Former Citizens Advice director set to lead Law Society of Scotland’s regulatory work
A former director of Citizens Advice Edinburgh has been appointed to lead the Law Society of Scotland’s regulatory work.
Craig Cathcart, senior lecturer at Queen Margaret University’s Business School, has been appointed convener of the Law Society’s Regulatory Committee.
Mr Cathcart, who took up the role this month, has been a member of the committee since 2013. He replaces former headteacher Carole Ford, who has been convener since the committee was established in June 2011.
With a background specialising in consumer matters, business regulation and dispute resolution, as well as experience in trading standards and the advice sector, he is ideally placed to take forward the work of the committee.
The Regulatory Committee has oversight of all of the Law Society’s regulatory functions including admission of new solicitors, setting standards and rules for trainees and solicitors, financial compliance and anti-money laundering, complaints, and intervening when something goes wrong at a firm. The committee reports to, but is independent of the society’s Council. It is 50:50 solicitor and non-solicitor and is required to have a lay chairperson to ensure independent oversight of regulation.
Alison Atack, president of the Law Society of Scotland, said: “I am delighted that someone with such a strong consumer background will be helping to lead the Law Society’s regulatory work. With the Scottish Government considering Esther Roberton’s report on the regulation of legal services, Craig takes up the role at a very important time.
“We have long argued for reform of the current regulatory framework, parts of which are almost 40 years old and are, quite simply, no longer fit for purpose in regulating today’s legal services sector. While we strongly oppose the overarching recommendation to create an entirely new regulatory body, we support many of the recommendations for change in Esther Roberton’s recently published report. A number of her suggestions were based on our proposals, and we will continue to press for a regulatory framework which supports the legal sector and places consumer protection at its heart.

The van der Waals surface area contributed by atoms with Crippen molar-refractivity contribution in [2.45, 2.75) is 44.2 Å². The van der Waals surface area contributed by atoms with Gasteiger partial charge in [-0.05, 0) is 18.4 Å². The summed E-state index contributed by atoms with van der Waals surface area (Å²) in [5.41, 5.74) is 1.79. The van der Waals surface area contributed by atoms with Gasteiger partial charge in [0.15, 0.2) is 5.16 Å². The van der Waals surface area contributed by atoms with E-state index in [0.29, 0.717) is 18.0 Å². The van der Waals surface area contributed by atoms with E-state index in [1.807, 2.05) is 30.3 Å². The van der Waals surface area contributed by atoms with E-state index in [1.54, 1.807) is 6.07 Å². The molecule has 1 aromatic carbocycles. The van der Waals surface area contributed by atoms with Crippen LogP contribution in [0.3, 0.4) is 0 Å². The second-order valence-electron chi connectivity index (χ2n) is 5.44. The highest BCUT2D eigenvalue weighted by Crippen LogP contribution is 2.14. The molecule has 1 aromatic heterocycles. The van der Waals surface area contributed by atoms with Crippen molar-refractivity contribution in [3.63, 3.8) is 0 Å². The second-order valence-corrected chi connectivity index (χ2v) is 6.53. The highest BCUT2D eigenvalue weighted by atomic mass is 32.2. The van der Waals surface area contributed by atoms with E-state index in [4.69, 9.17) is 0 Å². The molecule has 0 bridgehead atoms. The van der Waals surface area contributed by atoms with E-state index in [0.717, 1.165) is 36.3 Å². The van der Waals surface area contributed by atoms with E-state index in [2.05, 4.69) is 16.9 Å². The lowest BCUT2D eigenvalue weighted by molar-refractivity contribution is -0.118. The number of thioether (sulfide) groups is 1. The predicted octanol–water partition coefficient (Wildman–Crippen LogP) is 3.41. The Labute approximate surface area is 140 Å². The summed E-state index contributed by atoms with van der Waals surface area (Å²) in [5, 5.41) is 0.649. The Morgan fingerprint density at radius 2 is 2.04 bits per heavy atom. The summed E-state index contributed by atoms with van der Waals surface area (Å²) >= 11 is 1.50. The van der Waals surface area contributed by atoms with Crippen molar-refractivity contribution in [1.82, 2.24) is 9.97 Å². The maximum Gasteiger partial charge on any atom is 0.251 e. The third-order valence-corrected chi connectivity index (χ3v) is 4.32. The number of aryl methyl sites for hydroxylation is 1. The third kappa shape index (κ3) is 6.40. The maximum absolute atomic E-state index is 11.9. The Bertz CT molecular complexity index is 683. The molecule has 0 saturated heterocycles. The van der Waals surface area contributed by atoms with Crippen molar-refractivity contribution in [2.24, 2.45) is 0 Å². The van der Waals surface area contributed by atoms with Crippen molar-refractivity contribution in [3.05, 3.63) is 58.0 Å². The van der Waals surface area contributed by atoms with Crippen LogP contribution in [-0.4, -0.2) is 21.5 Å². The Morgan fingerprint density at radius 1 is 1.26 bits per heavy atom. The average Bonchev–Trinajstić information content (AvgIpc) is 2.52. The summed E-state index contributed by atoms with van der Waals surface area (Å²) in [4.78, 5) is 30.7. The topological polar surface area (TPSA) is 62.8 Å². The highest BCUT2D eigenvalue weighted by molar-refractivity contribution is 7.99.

“I am certain that Craig’s professional and academic knowledge and expertise will see him drive forward the work of the Regulatory Committee as he picks up the reins from Carole Ford. As the very first convener of the committee, Carole has led the changes which have increased transparency and improved the appeal and review system. She has also been a consistent champion of reforms to the complaints handling process to make it quicker, simpler and more efficient. I thank her for everything that she has done in leading this critical area of work.”
Mr Cathcart said: “I would also like to thank Carole for the work she has done. She has guided the committee expertly during the past seven years and will be a hard act to follow.
“I am looking forward to taking on this role, particularly during this time when regulation of legal services is very much in the spotlight. I strongly believe that solicitors play a vital role in civic society and I am delighted to work towards strengthening both the legal profession in Scotland, and the public’s confidence in it.”